see the weld pool, greater reliance must be placed
on parameter settings.

Deposition Rates And Weld Quality:-

 The deposition rates of the submerged arc welding process are higher than any other
arc welding process.
 The quality of the weld metal deposited by the submerged arc welding process is
high.
 The weld metal strength and ductility exceeds that of the mild steel or low-alloy base
material when the correct combination of electrode wire and submerged arc flux is
used.
 When submerged arc welds are made by machine or automatically, the human factor
inherent to the manual welding processes is eliminated. The heat input is higher and
cooling rates are slower.
 For this reason, gases are allowed more time to escape.
 Additionally, since the submerged arc slag is lower in density than the weld metal, it
will float out to the top of the weld. Uniformity and consistency are advantages of this
process when applied automatically.
 Several problems may occur when using the semiautomatic application method. The
electrode wire may be curved when it leaves the nozzle of the welding gun. This
curvature can cause the arc to be struck in a location not expected by the welder.
 There is another quality problem associated with extremely large single-pass weld
deposits

Material applications:-

 Carbon steels (structural and vessel construction)


 Low alloy steels
 Stainless steels
 Nickel-based alloys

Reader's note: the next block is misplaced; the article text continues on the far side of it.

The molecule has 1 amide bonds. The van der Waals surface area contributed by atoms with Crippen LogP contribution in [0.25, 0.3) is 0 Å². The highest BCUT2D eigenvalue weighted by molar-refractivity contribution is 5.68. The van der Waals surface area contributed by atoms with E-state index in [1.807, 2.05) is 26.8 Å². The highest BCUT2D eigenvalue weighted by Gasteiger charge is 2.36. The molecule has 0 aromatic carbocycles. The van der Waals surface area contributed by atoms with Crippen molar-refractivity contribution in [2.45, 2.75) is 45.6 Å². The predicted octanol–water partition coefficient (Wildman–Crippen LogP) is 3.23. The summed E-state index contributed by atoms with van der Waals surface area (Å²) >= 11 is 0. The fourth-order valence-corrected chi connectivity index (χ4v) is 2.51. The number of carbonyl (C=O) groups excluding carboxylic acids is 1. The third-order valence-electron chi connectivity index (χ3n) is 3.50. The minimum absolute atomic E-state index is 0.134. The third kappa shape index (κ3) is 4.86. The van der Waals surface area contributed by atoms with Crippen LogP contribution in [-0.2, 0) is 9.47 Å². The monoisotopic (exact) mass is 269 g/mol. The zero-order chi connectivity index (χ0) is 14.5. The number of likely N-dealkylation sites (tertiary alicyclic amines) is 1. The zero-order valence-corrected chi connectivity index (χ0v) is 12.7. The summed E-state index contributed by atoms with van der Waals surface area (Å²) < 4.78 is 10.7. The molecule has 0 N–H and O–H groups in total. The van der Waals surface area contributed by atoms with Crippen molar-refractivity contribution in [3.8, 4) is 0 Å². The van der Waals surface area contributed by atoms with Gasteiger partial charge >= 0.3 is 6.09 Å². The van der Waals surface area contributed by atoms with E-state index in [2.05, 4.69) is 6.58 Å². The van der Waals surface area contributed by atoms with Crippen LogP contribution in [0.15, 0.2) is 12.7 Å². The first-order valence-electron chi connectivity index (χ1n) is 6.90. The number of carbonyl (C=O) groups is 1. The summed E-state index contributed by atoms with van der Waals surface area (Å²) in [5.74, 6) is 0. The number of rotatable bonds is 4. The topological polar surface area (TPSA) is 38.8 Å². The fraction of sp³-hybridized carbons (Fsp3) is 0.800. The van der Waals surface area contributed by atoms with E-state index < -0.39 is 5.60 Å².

 Surfacing applications (wear-facing, build-up, and corrosion resistant overlay of
steels)

Advantages:-

 High deposition rates (over 100 lb/h (45 kg/h) have been reported).
 High operating factors in mechanized applications.
 Deep weld penetration.
 Sound welds are readily made (with good process design and control).
 High speed welding of thin sheet steels up to 5 m/min (16 ft/min) is possible.
 Minimal welding fume or arc light is emitted.
 Practically no edge preparation is necessary.
 The process is suitable for both indoor and outdoor works.
 Distortion is much less.
 Welds produced are sound, uniform, ductile, corrosion resistant and have good impact
value.
 Single pass welds can be made in thick plates with normal equipment.
 The arc is always covered under a blanket of flux, thus there is no chance of spatter of
weld. 50% to 90% of the flux is recoverable.

Limitations:-

 Limited to ferrous (steel or stainless steels) and some nickel based alloys.
 Normally limited to the 1F, 1G, and 2F positions.
 Normally limited to long straight seams or rotated pipes or vessels.
 Requires relatively troublesome flux handling systems.
 Flux and slag residue can present a health & safety issue.
 Requires inter-pass and post weld slag removal.